LinuxDevices.com Archive Index (1999-2012) | 2013-current at LinuxGizmos.com | About  
Follow LinuxGizmos:
Twitter Google+ Facebook RSS feed
*   get email updates   *

Multifunction Linux mobile phone packs PDA punch

Feb 24, 2005 — by LinuxDevices Staff — from the LinuxDevices Archive
Please share:    Tweet about this on TwitterGoogle+Share on FacebookShare on LinkedInShare on RedditPin on PinterestEmail to someone

A German company named ROAD (Remote Office Access Devices) has introduced an unusual multifunction Linux mobile phone. Flipping the model S101 “Handy-PC” open reveals a keyboard and screen for interacting with computer applications. Flip it closed again, and it's a GSM phone.


ROAD's “Handy-PC” multifunction phone/PDA in phone mode and PDA mode
(Click each image to enlarge)

The device is based on a 400 MHz Intel XScale PXA263 processor running a Linux 2.6 kernel along with Trolltech's Qtopia graphical user interface and PIM suite. It comes with 64 MB of RAM and 64 MB of flash memory, measures 128 x 60 x 25 mm, and weighs in at 210 grams.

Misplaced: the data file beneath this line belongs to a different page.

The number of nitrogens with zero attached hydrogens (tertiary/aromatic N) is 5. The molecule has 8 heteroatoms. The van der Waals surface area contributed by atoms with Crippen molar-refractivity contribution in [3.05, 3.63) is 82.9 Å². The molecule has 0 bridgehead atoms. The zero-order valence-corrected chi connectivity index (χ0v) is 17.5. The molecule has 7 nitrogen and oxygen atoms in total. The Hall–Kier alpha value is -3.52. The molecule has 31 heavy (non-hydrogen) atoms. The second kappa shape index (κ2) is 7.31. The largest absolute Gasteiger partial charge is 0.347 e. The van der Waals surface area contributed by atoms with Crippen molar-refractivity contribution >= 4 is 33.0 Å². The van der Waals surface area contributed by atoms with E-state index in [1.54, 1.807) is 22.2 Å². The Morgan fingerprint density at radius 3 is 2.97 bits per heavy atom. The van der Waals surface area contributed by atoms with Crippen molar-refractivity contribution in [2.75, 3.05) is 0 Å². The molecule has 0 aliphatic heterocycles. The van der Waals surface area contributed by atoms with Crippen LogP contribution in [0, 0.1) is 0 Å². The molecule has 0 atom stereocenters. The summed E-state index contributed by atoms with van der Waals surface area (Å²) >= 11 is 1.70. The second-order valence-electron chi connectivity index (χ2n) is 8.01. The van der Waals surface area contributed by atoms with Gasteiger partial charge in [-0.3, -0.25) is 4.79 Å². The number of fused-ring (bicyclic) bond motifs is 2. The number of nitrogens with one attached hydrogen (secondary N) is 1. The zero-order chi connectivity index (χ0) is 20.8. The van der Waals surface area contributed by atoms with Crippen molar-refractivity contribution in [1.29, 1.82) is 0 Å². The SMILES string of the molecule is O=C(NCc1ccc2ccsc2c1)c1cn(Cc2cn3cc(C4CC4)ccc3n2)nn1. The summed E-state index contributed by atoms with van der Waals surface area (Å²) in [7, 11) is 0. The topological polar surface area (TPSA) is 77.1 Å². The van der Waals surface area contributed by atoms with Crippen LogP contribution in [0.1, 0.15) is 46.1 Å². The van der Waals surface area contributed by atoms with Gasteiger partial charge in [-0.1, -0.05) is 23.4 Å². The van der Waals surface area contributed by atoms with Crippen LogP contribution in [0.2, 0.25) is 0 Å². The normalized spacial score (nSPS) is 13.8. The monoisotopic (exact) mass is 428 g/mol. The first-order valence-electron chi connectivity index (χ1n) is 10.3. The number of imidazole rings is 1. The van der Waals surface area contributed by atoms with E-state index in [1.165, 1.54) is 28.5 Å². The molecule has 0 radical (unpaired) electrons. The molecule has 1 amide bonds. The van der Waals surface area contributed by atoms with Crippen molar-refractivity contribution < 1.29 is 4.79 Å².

The Handy-PC's telephone display is a 102 x 65-pixel, monochrome LCD, and its telephone keypad provides 20 keys in a conventional layout. Flipping it open reveals a color 640 x 240-pixel (half-VGA) LCD with touchscreen and a 63-key QWERTY keyboard for interacting with PIM apps and viewers for Word, Excel, Outlook, and PDF files.

On the I/O front, the device includes a USB 2.0 interface, quadband GSM (850, 900, 1800, 1900MHz) with EDGE, and a choice of WLAN, Bluetooth, and IRDA wireless modules. A built-in 2-megapixel camera is also available as an option. The multifunction device also provides an appointment calendar, pocket calculator, dictating machine, MP3 player, Internet browser, and email client. A cryptology program is optionally available.

The device has a rechargeable 1500 mAh lithium-polymer battery. When operating as a phone, it has 4 hours of battery life, 240 hours on standby. When operating as a PC (with GSM phone switched off), battery life is 5 hours, with standby of 30 days.

Motorola introduced a somewhat similar dual-mode device one year ago, the MPx, based on Microsoft's Windows Mobile smartphone software platform.


 
This article was originally published on LinuxDevices and has been donated to the open source community by QuinStreet Inc. Please visit LinuxToday.com for up-to-date news and articles about Linux and open source.

(advertise here)


Comments are closed.